Honestly it’s been SUCH a long time since I’ve blogged. Like, far, far too long. And I wasn’t even necessarily going to do this post but it was definitely gnawing at me and I realized I had enough to say and think and do with this information (I’m between journals at the moment, my routine is severely off lately) than to just keep it to myself with no one else to know about it for weeks.

So, here I am!

Let’s regroup for a moment, shall we?

The question I have for creating this post:

When are Support Groups Helpful vs Harmful?

So let’s talk about some context first.

I started going to an OCD support group for the first time ever in fall 2015 when I spent 5 weeks at the OCD-Institute at Belmont MA. It was not a locked unit and it was actually pretty enjoyable for a treatment type of thing. I live, if you don’t know, with OCD on self-harm and suicide obsessions (not genuine intent; though I do also live with depression, BPD, trichotillomania (hair pulling), dermatillomania (skin picking) and essentially intrusive thoughts of hurting myself and genuine thoughts of hurting myself, though I’m much, much better as of now in 2021!!!). I was diagnosed with OCD by my university’s Counseling Center in fall 2014 for further context. I also had an OCD specialized therapist from about spring 2015 – winter 2016.

I’ve had lots of different treatments over the years since 2014: ERP, CBT, DBT, medications, individual therapy, hospitalizations, OCD-I, ECT, group therapy, short term and long term day programs, family therapy etc.

I’ve also been a prominent mental health advocate since spring 2016 to now, both online and offline. Advocacy is the central part of me and who I am, I think, though I’ve become more recovery based over the last three years, I’d say. To me, advocacy is sharing my story with lived experiences in the field of mental health conditions and sharing what’s helped me most and how I handle myself and my situations. For me, it’s overcoming adversity and getting a leg up over the bullshit my brain comes up with on a daily basis. I am VERY open about my struggles, or at least in the past I certainly was, probably a little too much let’s be honest but yeah, I am open and I talk about them and nowadays I like to focus more on what I can DO about them but overall talking and sharing my story has been an integral part of finding meaning and purpose in my life. (If you’ve been with me since the beginning or if you ever plow through some of my Archived posts, you’ll also see I was an advocate while at university as well, sharing my recovery and my journey through it via newspaper articles, something I’m finding in the last year with this pandemic that I miss and wish I could get back into in some way, even if it’s differently.)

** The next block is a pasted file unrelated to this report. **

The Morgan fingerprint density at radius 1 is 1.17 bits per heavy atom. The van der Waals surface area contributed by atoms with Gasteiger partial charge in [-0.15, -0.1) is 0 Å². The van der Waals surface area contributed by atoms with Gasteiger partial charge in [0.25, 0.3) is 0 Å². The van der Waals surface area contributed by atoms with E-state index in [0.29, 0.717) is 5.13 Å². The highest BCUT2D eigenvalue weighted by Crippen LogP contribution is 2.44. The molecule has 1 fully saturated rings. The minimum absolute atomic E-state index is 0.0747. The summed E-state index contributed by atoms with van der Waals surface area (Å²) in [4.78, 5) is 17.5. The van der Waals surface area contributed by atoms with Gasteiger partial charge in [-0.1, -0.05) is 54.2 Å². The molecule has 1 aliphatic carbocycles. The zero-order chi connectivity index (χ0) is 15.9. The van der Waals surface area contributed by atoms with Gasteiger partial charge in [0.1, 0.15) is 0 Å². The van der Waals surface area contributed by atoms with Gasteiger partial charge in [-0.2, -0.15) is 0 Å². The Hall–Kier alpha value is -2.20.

I’ve only ever been to OCD support groups over the course of my treatment. I’ve never been to a DBSA group or a NAMI based group either (NAMI being the National Alliance on Mental Illness where I do my advocacy work from).

I started going pretty regularly to the Belmont support group while I was at the OCD-I until about fall of 2017, if I had to guess.

In 2018 I don’t think I really went at all, maybe once or twice over the course of the year?

2019, I think I went a couple of times. I was at my long term day program Passages which was giving me PLENTY of mental health topics and surroundings that I didn’t need something like a support group to go to (same as well for the blogosphere.)

2020, the pandemic hit and by June I was definitely starting to return to more of them. Naturally, all the support groups went virtual on Zoom and I started to attend ones like Cambridge and eventually Worcester alongside the Belmont here and there.

Now is when we get to the meat of this post (or, with the gif added above, the slicing of the cake portion of things). I’ve been going to support groups decently regularly over the last year and I’m no closer to answering this big, big question I’ve surrounded this blog post about. Which is super frustrating–and exactly the emotion I feel when I’m at a support group.

It’s so frustrating.

I honestly don’t know what I live with mental health conditions-wise anymore. I mean, for YEARS, I’ve blamed it on OCD but the more I’m at these support groups, the more I realize what I’m “defining” as OCD may NOT be that at all. And then of course, though, me trying to figure out if it IS OCD, is OCD itself. Trying to find that certainty and conclusion and all.

Personally, I definitely view knowledge as power. And I know that the purpose of diagnostics is to guide treatment and for insurance purposes. So it frustrates me to no end that I can’t pinpoint or understand if what I am feeling and dealing with is even this big bad OCD monster I’ve always said it is but may not actually be all along. Then of course, WHAT AM I dealing with if it’s NOT OCD? Oooof.

To me, I blame these things on OCD, what I’ve identified as OCD and what’s consistent up until today:

And if you don’t know anything about OCD and have somehow found this post, OCD obsessions are the persistent and intrusive thoughts regarding whatever topic that gives the survivor distress. It questions and is often called the doubting disease because it makes a person wonder and question if they’re truly wanting to act on a thought or that they might lose control just by having the thought even if they do not want to act on it, etc. So, there’s all sorts of OCD topics out there, as long as it gives the survivor distress, it will cling to it tightly. For instance, moral questioning like if you’re a good person; harm OCD if you have thoughts of hurting others or yourself; contamination; having to count or check things (mentally or physically); did I just run over someone while I was driving? etc.

Compulsions are the behavioral or mental things a survivor does to cancel out, however momentary and temporary the relief is, the distress or anxiety that they are feeling. So, if it was a contamination thing, maybe one compulsion could be hand washing; or if it was a car thing, going back to check to see if there was any evidence for having run someone or something over; or for harm OCD to others, checking that all the eating utensils are still there or checking memories for any indication you’d want that person harmed etc.